Wednesday, March 17, 2010

The Voice of Experience


Deem and Fail


If King Hussein Obama the First's minions were half as clever at devising solutions to our nation's problems as they were at utilizing arcane legislature procedures, our nation would resemble the biblical land of Canaan, a land flowing with milk and honey.  The latest tactic to thwart the clear will of the American people is known as "Deem and Pass."  I'll try and explain what Deem and Pass is in a moment but if you don't feel like plowing through the minutia of this legislative process, here's a quote from Nancy Pelosi that sums up all you absolutely must know about this latest strategy.

It's more insider and process-oriented than most people want to know.  But I like it because people don't have to vote on the Senate bill.

Just stop a moment and let that one sink in for a while.  Even for a complete idiot like Pelosi, this quote is a shocking admission.  Basically, Pelosi is saying that the best way to pass the Senate bill is to use a process that allows Congressmen not to vote on the Senate bill.  At face value, this quote doesn't even make sense.  The perceptive reader, i.e. the non-liberal reader, should be able to deduce that Deem and Pass is actually a way for Congressmen to cover their butts, to deny that they voted for the Senate bill when in fact they did. 


So how does that work?  To understand Deem and Pass, we must start in the House Rules Committee, currently chaired by Democratic Congresswomen Louise Slaughter of New York, the author of the Deem and Pass strategy.  You might remember Louise Slaughter from His Majesty's fake attempt to reach out to Republicans last month at the boring health care summit.  She's the buffoon who tried to convince us to pass healthcare reform because one of her constituents was using her dead sister's false teeth.


Over the past year, we've all become familiar with the rules of the Senate such as allowing unlimited debate and the use of the filibuster.  Since the House contains over four times the number of members as the Senate, the use of these rules in the House wouldn't be practical.  To allow 435 windbags to speak forever would effectively grind the legislative process in the House to a halt.  So over the years the House has developed mechanisms to limit debate and guide the legislative process so the House can function.  Hence the creation of the Rules Committee.


Every bill that comes to the House floor is considered under a rule that determines such issues as how long the House will debate the bill and what amendments, if any, can be offered.  So for example, when the House considers a bill on education, the Rules Committee might allow two hours of debate.  The chairman and ranking member, the senior member the minority party, of the Education and Labor Committee would each be given an hour to speak on this bill.  In practice, these two Congressman grant blocks of time to members of their party to speak about various aspects of the bill and once the time expires, the House starts the procedure for taking a vote.  So far, this process makes sense.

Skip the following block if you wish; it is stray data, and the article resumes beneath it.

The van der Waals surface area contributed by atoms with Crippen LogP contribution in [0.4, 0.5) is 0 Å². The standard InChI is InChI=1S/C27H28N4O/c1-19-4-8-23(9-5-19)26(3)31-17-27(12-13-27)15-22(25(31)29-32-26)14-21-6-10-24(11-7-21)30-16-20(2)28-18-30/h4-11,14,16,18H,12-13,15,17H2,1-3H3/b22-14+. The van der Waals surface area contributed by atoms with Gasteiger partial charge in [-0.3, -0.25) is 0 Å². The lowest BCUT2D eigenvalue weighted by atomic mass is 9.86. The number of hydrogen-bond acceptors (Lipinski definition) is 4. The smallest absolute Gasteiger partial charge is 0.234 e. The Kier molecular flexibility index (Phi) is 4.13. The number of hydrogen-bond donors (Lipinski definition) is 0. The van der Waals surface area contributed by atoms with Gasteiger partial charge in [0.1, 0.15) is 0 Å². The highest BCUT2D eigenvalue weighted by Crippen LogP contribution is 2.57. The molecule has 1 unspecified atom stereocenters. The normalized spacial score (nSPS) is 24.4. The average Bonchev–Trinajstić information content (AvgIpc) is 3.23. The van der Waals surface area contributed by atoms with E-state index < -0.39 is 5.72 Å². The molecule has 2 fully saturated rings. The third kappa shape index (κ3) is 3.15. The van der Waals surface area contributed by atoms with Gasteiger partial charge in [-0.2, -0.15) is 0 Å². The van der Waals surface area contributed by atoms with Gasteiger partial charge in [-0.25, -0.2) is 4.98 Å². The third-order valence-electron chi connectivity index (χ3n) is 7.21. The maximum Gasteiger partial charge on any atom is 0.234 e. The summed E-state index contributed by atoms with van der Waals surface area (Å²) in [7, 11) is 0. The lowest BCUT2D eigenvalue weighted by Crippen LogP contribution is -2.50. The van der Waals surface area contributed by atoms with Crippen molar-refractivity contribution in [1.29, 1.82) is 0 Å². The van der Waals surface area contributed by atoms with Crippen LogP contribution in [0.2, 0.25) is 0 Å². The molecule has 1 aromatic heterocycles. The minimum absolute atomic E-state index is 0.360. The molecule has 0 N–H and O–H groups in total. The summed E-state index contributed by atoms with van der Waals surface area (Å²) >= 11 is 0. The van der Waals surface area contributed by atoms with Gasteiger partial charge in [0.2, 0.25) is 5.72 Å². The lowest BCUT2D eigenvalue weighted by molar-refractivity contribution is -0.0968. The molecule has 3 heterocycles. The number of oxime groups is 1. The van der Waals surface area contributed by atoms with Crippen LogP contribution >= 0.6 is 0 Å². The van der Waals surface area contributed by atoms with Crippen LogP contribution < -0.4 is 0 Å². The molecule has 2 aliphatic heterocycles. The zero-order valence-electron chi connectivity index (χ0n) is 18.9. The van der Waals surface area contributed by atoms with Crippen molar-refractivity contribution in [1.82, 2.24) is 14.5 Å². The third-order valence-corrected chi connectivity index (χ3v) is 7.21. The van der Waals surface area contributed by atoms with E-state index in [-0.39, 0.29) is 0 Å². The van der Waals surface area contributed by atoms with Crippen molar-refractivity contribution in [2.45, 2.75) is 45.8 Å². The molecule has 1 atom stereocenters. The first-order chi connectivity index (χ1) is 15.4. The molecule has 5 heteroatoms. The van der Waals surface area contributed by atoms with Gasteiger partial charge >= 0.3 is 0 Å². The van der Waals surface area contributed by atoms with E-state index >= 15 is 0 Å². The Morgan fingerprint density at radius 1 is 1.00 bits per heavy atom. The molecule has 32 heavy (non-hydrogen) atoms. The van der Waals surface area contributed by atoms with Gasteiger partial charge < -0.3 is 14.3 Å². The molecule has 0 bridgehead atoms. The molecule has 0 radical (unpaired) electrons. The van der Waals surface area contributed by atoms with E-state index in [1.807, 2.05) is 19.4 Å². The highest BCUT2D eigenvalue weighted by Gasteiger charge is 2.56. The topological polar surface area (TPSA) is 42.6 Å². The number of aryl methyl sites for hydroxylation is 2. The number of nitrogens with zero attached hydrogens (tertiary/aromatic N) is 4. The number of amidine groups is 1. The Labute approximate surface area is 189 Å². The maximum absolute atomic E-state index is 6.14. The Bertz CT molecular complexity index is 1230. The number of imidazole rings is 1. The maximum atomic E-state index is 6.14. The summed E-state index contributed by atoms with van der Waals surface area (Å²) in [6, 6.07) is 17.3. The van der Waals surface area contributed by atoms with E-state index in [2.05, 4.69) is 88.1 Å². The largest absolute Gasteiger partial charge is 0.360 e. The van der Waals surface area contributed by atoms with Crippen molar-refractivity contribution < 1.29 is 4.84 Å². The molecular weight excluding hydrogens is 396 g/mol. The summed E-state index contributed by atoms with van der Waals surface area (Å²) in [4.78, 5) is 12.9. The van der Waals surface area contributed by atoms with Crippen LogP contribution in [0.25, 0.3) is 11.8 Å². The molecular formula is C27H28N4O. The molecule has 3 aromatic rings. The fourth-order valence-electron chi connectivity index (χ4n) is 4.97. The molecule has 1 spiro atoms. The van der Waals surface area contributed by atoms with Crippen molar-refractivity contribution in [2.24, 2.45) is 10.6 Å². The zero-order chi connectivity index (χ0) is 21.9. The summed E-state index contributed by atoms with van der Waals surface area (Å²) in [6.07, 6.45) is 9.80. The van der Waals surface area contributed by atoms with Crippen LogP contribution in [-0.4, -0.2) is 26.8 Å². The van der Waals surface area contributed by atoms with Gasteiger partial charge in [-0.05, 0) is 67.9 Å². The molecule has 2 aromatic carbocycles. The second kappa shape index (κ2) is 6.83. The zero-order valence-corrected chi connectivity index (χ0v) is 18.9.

In addition, the rule for this bill might limit the number of amendments that can be proposed on the House floor and the sections of the bill that can be amended.  This idea also makes sense because by the time the bill gets to the floor most amendments have already been considered in committee and/or it's highly unlikely that an amendment would be approved anyway unless a majority of the Congress has already been polled by the party leaders to see if they would vote for it.  It would be a waste of time to propose these amendments only to see them voted down. 


Deem and Pass is simply another process that's been developed over the years by the Rules Committee similar to the ones described above to make the legislative process in the House more efficient.  Usually Deem and Pass is used for making technical, non-controversial changes to a bill.  (Before I go any further, I culled this explanation from a number of websites since no one site had a comprehensive one.  Believe it or not, Mother Jones and msnbc actually had the best analysis with The Washington Post getting an honorable mention.)  The Rules Committee adopts a rule that contains the technical changes, i.e. changes the House feels are required, to the bill passed in the Senate.  This rule basically contains two provisions.  The first provision is fairly straightforward.  If the Senate approves the technical changes, there's no need to send the approved changes back to the House because the House has already passed them.  The second provision is the one that is causing all the controversy.  This provision states that the underlying legislation, i.e. the Senate bill, is considered as to be passed by the House even though the vote was technically on the combined package of the bill and its amendments.  In simple English, in most cases, the use of Deem and Pass is the House saying, "We agree this bill should be a law but we feel these minor changes should be made."